Log analysis with AWS Control Tower and Logz.io
As businesses grow, the recommended approach in AWS is to move from one account to a multi-account environment. Using an AWS account as the isolation boundary, the multi-account approach enables customers to have the flexibility to isolate resources. You might select this option to separate applications that have different security requirements or manage service limits.
AWS Control Tower enables you to quickly build an AWS environment while still meeting the security and compliance requirements of your organization. You can stay compliant by providing a baseline security posture that applies preventive and detective guardrails.
When you launch AWS Control Tower in your master account, it sets up a Landing Zone. A Landing Zone is a well-architected, multi-account AWS environment that is based on security and compliance best practices. AWS Control Tower automates the setup of a new Landing Zone using best practices blueprints for identity, federated access, and account structure. The Landing Zone includes a core organizational unit (OU) with an audit account and a log archive account. The audit account gives your security and compliance team read access to review accounts. AWS Control Tower sets up centralized logging for AWS CloudTrail and AWS Config logs from all accounts in the log archive account. The log archive account serves as the single source of truth for your logging needs.
One set of CloudTrail events that AWS Control Tower publishes are lifecycle events. These events describe specific account management events inside AWS Control Tower. At the time of this writing, there are eight lifecycle events:
Once you have established your multi-account environment, you implement tools and solutions that help you secure and monitor resources within your AWS accounts. This helps you get the right insights on the activity taking place in your accounts.
Customers may use additional solutions to monitor your environments through log analysis. Logz.io is a fully managed, cloud-native observability platform providing unified monitoring, troubleshooting, and security for distributed cloud environments. It lets engineers resolve production issues faster by offering popular open-source monitoring tools together as a single tool. It is an observability platform purpose-built for monitoring logs, metrics, and traces together. Log management and cloud Security Information and Event Management (SIEM) are based on Elasticsearch, Logstash, and Kibana (ELK). Its infrastructure monitoring is based on Grafana, and the distributed tracing is based on Jaeger.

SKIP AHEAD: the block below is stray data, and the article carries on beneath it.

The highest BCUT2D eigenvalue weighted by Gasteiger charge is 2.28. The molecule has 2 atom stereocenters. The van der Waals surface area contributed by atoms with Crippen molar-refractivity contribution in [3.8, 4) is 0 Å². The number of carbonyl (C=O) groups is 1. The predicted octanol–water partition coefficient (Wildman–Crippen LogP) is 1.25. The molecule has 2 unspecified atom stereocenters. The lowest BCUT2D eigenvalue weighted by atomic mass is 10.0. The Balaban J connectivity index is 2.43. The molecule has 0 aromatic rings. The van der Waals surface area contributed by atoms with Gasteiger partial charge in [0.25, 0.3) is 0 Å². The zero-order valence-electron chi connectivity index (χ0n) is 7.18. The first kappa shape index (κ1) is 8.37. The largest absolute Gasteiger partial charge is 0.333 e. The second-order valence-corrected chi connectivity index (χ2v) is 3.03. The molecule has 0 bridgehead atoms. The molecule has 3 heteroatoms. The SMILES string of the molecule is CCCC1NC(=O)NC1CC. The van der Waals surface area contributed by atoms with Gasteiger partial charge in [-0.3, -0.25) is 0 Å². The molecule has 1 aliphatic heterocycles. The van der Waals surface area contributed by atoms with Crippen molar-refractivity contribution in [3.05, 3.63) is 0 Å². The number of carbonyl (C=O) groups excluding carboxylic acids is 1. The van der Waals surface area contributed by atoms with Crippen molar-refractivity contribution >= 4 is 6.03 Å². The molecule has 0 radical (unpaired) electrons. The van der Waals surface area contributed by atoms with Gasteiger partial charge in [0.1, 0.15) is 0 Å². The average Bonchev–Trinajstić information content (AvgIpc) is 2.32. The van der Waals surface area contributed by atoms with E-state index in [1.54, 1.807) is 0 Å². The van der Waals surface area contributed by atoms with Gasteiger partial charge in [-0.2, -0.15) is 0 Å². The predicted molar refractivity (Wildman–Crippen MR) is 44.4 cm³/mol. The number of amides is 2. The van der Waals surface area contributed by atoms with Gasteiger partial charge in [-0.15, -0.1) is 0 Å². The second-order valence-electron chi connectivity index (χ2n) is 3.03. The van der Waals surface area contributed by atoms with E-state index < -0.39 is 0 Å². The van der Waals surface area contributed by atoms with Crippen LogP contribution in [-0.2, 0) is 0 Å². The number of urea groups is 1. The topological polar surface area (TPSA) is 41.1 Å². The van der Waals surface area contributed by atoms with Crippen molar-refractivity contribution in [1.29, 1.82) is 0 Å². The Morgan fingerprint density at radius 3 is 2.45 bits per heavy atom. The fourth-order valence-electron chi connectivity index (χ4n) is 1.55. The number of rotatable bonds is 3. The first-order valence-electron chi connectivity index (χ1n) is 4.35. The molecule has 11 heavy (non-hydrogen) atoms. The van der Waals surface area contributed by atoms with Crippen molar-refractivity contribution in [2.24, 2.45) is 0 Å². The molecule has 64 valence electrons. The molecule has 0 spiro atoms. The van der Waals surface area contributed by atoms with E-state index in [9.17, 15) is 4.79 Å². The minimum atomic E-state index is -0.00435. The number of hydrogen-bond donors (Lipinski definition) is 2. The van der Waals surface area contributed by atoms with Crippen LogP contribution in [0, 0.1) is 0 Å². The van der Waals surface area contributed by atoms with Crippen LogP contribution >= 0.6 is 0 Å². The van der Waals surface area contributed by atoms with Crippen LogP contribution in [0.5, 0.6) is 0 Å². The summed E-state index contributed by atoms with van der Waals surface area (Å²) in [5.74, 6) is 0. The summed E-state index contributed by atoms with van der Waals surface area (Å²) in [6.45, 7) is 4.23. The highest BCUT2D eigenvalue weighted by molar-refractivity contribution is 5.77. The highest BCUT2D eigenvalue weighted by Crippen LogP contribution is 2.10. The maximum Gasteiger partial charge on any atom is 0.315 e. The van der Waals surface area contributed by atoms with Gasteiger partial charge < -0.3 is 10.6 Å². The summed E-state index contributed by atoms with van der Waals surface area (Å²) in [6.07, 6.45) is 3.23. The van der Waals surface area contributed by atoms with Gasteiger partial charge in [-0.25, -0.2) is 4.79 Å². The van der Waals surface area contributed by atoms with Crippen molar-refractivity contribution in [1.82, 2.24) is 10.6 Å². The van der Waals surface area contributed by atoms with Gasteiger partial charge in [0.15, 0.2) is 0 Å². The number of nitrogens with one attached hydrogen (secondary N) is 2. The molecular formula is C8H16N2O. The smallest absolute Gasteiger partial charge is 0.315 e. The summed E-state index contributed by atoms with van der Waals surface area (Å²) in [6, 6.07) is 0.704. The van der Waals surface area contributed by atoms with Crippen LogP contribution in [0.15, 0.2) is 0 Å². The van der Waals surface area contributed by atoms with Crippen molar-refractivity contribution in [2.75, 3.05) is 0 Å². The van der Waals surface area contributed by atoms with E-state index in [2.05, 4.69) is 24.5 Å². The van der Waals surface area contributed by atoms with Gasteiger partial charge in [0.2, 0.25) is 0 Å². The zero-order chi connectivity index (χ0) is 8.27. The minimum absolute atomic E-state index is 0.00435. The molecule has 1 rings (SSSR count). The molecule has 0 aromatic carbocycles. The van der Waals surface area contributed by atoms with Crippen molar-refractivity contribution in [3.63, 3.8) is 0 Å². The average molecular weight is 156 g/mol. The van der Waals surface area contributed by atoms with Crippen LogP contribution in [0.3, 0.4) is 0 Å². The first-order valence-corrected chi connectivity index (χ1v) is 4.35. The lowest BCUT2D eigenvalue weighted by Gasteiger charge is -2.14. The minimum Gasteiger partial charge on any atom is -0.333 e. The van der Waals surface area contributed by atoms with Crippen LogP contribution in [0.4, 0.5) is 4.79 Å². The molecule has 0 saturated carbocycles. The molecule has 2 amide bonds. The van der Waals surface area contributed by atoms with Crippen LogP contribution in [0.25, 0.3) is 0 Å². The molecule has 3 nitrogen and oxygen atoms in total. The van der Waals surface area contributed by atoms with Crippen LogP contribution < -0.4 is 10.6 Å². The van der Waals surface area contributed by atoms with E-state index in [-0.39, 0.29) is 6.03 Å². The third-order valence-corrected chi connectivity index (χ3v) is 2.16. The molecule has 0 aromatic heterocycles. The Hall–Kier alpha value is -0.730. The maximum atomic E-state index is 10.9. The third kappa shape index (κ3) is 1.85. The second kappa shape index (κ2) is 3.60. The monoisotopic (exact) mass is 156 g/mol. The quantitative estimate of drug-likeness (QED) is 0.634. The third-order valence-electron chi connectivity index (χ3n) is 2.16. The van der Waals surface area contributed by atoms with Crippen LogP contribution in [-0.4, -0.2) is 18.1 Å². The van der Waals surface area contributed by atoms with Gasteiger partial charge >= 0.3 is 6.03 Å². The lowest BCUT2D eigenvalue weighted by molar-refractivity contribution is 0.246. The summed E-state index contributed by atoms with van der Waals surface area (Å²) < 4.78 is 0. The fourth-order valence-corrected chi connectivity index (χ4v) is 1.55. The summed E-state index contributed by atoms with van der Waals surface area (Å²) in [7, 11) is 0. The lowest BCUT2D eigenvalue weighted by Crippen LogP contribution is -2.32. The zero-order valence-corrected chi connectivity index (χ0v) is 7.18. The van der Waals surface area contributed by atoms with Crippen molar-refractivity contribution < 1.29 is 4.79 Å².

Logz.io is a SaaS solution built on the open-source tools ELK and Grafana. You can stream data from your AWS account into the Logz.io platform to achieve observability on top of AWS Control Tower. This enables you to track your AWS Control Tower events, troubleshoot issues in your environment, and monitor the functionality and performance of your AWS Control Tower environment. You can also maintain a high level of security.
In this post, Sandeep, Justin, and I show you how to use Logz.io from AWS Marketplace to set up monitoring in an AWS environment built with AWS Control Tower. We show you how to set up an integration between AWS Control Tower and Logz.io. We also show how to build a dashboard and alerts to visualize key metrics that provide insights into your AWS environment.
Setting up your AWS Control Tower environment to connect to Logz.io involves four main steps:
- Log into your AWS Control Tower log archive account through AWS Single Sign-On (AWS SSO).
- Create an Identity and Access Management (IAM) role to allow Logz.io to read your AWS CloudTrail logs in Amazon Simple Storage Service (Amazon S3).
- Capture the S3 bucket information holding your CloudTrail logs.
- Configure Logz.io to receive CloudTrail events from your AWS Control Tower environment.
Refer to the following architecture diagram.
Once you have your CloudTrail events coming in to Logz.io, you are able to create visualizations, dashboards, and alerts from these events.
For this tutorial, you should have the following prerequisites:
- An AWS account with an AWS Control Tower environment
- A Logz.io account. If you do not have an account, you can subscribe to Logz.io in AWS Marketplace